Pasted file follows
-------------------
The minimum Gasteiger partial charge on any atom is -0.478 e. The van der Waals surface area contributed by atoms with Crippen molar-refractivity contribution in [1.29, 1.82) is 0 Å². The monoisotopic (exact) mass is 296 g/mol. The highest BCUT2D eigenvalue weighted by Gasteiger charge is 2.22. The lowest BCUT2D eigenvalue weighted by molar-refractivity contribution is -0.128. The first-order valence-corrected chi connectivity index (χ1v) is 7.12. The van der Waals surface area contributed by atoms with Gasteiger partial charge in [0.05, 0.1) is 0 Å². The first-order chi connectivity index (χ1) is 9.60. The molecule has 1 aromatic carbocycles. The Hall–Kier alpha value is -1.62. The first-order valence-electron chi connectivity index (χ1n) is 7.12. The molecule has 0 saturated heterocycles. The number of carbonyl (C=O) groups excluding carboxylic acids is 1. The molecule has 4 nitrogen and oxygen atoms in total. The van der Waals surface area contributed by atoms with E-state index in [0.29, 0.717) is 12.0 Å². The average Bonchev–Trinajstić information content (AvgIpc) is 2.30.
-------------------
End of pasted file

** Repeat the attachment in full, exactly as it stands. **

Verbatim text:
The minimum Gasteiger partial charge on any atom is -0.478 e. The van der Waals surface area contributed by atoms with Crippen molar-refractivity contribution in [1.29, 1.82) is 0 Å². The monoisotopic (exact) mass is 296 g/mol. The highest BCUT2D eigenvalue weighted by Gasteiger charge is 2.22. The lowest BCUT2D eigenvalue weighted by molar-refractivity contribution is -0.128. The first-order valence-corrected chi connectivity index (χ1v) is 7.12. The van der Waals surface area contributed by atoms with Gasteiger partial charge in [0.05, 0.1) is 0 Å². The first-order chi connectivity index (χ1) is 9.60. The molecule has 1 aromatic carbocycles. The Hall–Kier alpha value is -1.62. The first-order valence-electron chi connectivity index (χ1n) is 7.12. The molecule has 0 saturated heterocycles. The number of carbonyl (C=O) groups excluding carboxylic acids is 1. The molecule has 4 nitrogen and oxygen atoms in total. The van der Waals surface area contributed by atoms with E-state index in [0.29, 0.717) is 12.0 Å². The average Bonchev–Trinajstić information content (AvgIpc) is 2.30.